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Nurses Dish On Communication Lapses That Harm Patients

Network technology giant Cisco Systems, Inc. invited nurses to offer focus group feedback on a recent study that showed that 92% of nurses believe that communications lapses adversely affect patient safety.  I joined five nurses in a cozy break out room at the HIMSS convention center and asked about their real-life experience with communications lapses in the hospital. Here are the highlights:

1. Technology Isn’t Perfect – although some hospitals have instituted bar code scanners and wireless computers to help to reduce errors, these devices often drop their connections. One nurse said that the devices actually slow down the process of distributing medications, and bypassing the system simply results in a loss of automated medication cross-checking. The devices don’t perform well in the case of an electrical surge, and nurses often waste time finding computers on wheels (affectionately known as “COWs”) that have a full battery.

2. Where’s The Patient? - the group of nurses all agreed that poor coordination of care inside the hospital can harm patients. Some nurses expressed frustration at having proceduralists and radiology teams remove the patients from their rooms without scheduling it with the nurses. They explained that nurses give out medications at specific times, and when the patients are taken to another part of the hospital without their knowledge, then they can’t plan to give them their medications appropriately. Missed doses or missed meals (for patients with diabetes for example) can result in dangerous hypoglycemic episodes, syncope, and various other harms.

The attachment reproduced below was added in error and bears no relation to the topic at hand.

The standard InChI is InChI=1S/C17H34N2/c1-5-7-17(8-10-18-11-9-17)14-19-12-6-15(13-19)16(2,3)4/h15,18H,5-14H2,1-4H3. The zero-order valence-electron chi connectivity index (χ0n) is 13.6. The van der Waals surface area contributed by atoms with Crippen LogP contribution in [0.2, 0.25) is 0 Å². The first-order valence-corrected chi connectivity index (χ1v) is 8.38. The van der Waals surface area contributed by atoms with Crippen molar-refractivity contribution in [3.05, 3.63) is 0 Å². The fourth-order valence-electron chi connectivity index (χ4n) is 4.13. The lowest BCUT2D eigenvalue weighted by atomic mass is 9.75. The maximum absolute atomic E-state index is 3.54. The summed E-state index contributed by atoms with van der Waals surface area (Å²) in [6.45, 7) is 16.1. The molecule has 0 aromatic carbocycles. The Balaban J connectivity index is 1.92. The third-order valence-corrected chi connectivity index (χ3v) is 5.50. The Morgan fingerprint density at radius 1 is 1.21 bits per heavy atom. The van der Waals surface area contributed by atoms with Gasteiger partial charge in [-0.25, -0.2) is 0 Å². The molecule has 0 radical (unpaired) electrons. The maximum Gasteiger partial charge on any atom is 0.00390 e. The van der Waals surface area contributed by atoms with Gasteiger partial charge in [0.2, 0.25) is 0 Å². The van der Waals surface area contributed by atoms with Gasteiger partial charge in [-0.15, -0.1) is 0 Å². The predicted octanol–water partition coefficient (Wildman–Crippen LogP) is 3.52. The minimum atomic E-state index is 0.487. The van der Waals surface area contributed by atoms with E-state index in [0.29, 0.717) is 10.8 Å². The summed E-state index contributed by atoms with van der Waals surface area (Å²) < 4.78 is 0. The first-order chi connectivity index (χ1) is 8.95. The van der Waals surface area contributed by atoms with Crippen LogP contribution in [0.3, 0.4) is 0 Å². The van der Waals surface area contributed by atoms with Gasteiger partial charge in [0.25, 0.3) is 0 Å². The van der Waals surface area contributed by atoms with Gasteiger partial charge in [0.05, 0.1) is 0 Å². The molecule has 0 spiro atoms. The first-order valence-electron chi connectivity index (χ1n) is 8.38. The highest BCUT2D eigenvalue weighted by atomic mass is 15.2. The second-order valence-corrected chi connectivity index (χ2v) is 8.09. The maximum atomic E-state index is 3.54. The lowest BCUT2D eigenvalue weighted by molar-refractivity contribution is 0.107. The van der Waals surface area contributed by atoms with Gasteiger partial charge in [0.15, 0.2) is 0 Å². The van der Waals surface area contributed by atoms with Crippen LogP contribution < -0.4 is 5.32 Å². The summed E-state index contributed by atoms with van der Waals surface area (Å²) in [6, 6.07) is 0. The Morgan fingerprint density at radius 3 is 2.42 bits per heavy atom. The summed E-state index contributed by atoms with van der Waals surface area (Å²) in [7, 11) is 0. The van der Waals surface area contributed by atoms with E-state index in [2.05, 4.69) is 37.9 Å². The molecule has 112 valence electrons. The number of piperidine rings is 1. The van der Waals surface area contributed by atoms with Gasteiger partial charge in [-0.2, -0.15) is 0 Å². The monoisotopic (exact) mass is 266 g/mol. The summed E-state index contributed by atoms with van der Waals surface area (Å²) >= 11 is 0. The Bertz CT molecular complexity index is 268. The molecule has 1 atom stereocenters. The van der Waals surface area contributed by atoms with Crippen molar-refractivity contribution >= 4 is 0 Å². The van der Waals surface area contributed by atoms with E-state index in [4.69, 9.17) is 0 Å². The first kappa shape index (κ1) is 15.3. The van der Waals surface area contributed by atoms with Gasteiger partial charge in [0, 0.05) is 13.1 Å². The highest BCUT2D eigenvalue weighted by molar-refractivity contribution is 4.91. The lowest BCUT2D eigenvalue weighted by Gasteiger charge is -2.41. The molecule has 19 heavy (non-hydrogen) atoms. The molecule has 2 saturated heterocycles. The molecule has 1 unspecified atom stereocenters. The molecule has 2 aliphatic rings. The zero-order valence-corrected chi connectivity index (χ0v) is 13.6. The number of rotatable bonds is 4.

3. Where’s The Pharmacist? – easy access to hospital pharmacists is critical for all clinical staff. One nurse relayed the shocking story of a med tech who was unable to get in touch with a hospital pharmacist to confirm I.V. zinc dosing in the NICU, and gave such an overdose that one of the premature babies died.

4. Where’s The Doctor? -during an audience poll at the Cisco booth, most nurses rated physicians as the hardest staff to get a hold of in the hospital setting. There is regular confusion about who’s on call, and there is often no direct line to call the physicians.

5. Where Are The Nurses Aides? – when it comes time to transfer patients (who are often very heavy) or move them in bed, nurses often have no way of finding peers to help them lift the patients safely. This results in wasted time searching for staff to assist, or even worse, can result in low back injury to the staff or patient falls.

6. Language Barriers - when patients are transitioned home from the hospital, they are often given complex instructions for self-care. These instructions are particularly hard to follow for patients whose native tongue is not English. Nurses see many re-admissions based on language-based miscommunications.

7. Decision Support Systems – one of the nurses suggested that a recent study showed that the number one source of clinical information for nurses was their peers. That means that nurses turn to other nurses for educational needs more often than they turn to a textbook or peer-reviewed source of information. Nurses would like to have better access to point-of-care decision support tools for their own educational benefit and the safety of patients.